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A Very British Catastrophe

21 December, 2018 (10:06) | Dead Water | By: Ian Burdon

I haven’t written here much of late, partly because I don’t have much to say and partly because what I do have to say is still percolating. In particular I haven’t written much about the lunacy that is Brexit, I’ve just watched in dumb horror as our political classes take us down, basking in the adulatory cheers of Mr. Putin.

Yesterday I read this article by Aditya Chakrabortty in the Graun and it resonated. Back in July I wrote about a brief trip to the US and travelling on trains.

From a train window you see the back of everything, not the gussied-up frontage but the service entrance. The back is where everything is hidden, dumped and abandoned so no one can see it, except everyone can see it from the carriages speeding by. From the train it’s as though the city has inadvertently tucked its skirt into its underwear and is walking around showing its ass to the world.

This came back to me earlier this month when I sat on a West Coast mainline train from Edinburgh to Birmingham watching the arse-end of the heartlands go by after, say, Crewe. Between the attempts at modernisation and the alternating beauty and dereliction of the inland waterways, the arterial infrastructure of industrial decline, I thought I understood something about Brexit. I understood that, were I living there, I would have cause to wonder what the EU had done for me too.

It’s all very well for me to mock that sentiment following the Life of Brian patter, or to point to how intertwined our society has become with that of our continental neighbours; it’s all very well to say that most of our dereliction has been brought about by ourselves, and post March 29 2019 we’ll get a visceral awakening to the reality of Joni’s Don’t it always seem to go that you don’t know what you’ve got ’til it’s gone. None of that addresses the underlying emotional force of, or reasons for, the sentiment. Chakrabortty’s article highlights that.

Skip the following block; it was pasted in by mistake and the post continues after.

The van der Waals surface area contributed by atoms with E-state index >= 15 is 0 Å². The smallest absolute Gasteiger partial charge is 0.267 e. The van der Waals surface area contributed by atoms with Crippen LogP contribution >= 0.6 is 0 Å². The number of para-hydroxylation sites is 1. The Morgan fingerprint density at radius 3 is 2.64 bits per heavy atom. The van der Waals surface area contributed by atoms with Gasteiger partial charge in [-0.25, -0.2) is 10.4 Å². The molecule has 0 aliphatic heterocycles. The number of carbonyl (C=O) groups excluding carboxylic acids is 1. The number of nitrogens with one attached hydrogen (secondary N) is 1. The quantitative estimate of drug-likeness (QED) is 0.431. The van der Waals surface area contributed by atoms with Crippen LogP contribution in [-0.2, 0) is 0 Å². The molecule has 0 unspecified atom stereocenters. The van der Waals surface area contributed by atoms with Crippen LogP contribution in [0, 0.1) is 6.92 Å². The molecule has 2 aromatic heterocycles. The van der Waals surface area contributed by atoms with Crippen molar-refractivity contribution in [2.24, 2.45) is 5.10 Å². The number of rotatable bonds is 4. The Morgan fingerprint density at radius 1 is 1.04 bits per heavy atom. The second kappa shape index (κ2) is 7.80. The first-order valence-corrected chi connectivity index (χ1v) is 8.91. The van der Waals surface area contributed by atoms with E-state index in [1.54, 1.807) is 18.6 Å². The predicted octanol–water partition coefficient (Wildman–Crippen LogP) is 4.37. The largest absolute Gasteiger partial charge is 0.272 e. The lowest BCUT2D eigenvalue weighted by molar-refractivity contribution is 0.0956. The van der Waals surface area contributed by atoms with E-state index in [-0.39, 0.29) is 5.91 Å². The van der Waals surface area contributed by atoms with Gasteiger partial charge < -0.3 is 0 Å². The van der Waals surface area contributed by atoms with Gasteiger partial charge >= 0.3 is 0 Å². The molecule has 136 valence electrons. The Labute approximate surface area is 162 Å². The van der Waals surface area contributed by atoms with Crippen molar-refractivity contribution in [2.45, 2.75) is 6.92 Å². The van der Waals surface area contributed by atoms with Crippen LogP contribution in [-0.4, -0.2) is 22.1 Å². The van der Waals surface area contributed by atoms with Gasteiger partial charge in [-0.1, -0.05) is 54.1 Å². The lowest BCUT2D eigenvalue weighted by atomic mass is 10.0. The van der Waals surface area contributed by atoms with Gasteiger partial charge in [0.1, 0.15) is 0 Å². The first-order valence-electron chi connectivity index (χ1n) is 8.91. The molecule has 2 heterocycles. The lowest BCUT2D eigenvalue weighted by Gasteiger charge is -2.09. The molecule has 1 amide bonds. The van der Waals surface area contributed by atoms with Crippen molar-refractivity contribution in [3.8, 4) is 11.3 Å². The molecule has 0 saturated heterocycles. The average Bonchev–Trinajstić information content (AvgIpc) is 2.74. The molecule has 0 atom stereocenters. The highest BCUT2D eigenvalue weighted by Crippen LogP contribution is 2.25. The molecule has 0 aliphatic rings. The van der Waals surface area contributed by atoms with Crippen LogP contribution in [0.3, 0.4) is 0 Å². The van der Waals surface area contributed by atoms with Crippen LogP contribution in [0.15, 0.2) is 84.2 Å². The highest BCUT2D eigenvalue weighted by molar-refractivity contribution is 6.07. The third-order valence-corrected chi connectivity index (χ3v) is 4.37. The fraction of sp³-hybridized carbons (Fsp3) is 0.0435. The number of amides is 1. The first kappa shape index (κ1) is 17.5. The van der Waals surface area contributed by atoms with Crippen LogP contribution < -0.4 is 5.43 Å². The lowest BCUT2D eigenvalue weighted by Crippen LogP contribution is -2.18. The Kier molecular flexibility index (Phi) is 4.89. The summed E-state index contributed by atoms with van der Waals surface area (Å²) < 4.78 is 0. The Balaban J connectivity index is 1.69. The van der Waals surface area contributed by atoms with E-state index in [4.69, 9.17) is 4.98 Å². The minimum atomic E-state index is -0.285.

I have form for being gloomy about this stuff, but nothing has lightened the gloom for me over the years. Some of what I wrote nearly two decades ago looks somewhat gauche now, of course, but I still agree with my 42 year-old self’s view that:

If we could reduce all of the variables in modern British society into
symbolic form and express their inter-relationships by integral calculus, the
limits of the function would be bounded by the lowest common denominator and the highest common bullshit factor.

The question that nags, though, is what am I going to do about it as I approach the end of my sixth decade. I have a couple of ideas, and if anything comes of them you’ll read about them here.

 

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